Apartment Hunting – The Decision
March 28th, 2014 | Comment
Selecting an apartment is an important decision. It will be your home for the next few years. You will be signing a lease agreement binding you to the property. Be confident it is affordable, the apartment you want, and the community you want to call home.
Here are 3 things to consider during phase 2 – The Decision:
1) Submit your application.
Once you find the place and it’s within your budget, apply. Most applications will ask for the following: personal information; employment history; current and previous residence (within the last five years); vehicle information, personal references; credit information (bank and credit); and general background information.
a. Gather documentation. You may be required to submit: photo identification; letter of employment verification (3 recent pay stubs, W2, or letter from the employer); verification of prior residency (addresses from the last five years); and recommendations/references.
b. Check your credit. Management companies will be checking your credit once you start applying. Before they check, you want to know if you have good credit or a few blemishes. Therefore, you will be prepared to explain your poor credit and ask a parent/relative to serve as a co-signer on a lease. Receive a free credit report from Annual Credit Report.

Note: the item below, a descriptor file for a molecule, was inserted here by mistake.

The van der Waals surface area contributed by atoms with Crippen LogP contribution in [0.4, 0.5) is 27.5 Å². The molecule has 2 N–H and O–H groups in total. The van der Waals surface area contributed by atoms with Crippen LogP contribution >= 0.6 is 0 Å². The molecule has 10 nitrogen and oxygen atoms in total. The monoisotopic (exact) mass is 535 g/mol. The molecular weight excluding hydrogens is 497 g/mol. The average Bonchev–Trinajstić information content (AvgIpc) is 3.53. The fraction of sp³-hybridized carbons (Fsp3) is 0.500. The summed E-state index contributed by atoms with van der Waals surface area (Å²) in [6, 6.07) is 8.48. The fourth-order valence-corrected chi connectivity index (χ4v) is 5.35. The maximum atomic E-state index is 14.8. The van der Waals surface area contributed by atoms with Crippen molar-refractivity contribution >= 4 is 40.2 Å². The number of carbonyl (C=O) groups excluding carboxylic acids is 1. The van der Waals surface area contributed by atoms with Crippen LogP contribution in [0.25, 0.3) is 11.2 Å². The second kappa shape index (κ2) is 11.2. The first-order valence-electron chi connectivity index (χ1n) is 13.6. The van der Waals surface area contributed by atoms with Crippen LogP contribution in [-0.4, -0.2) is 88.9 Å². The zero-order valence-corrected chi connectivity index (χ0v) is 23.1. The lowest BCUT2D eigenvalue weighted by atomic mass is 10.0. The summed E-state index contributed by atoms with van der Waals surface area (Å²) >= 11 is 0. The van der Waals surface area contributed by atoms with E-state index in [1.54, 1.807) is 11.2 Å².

2) Understand your lease agreement.
Read it carefully. Don’t just sign on the line. Your lease is a contract, so make sure you understand it. Your lease should clarify the rent, terms and duration of your agreement, the penalty for breaking the lease early, the policy for fixing issues with the apartment, how much notice you must give if you want to renew and the rules for getting your security deposit back. If you give a deposit, get a receipt. Often, if you have issues with certain points on the lease, you can alter or discuss them with the management company before signing.
3) Conduct a walk-through.
Thoroughly inspect the apartment before moving your belongings into the space. Take notes to document pre-existing problems you find, so that you are not held liable. Test everything – the stove, oven, faucets, refrigerator, lights, etc. If anything is amiss, write it down. If the management company needs to fix something, get it in writing. This is the best way to protect yourself, your future home, and your security deposit.
Once you are settled in the apartment, start building your community.
Visit the blog next week for tips on Finding Community in a new city.
Category: Professional Development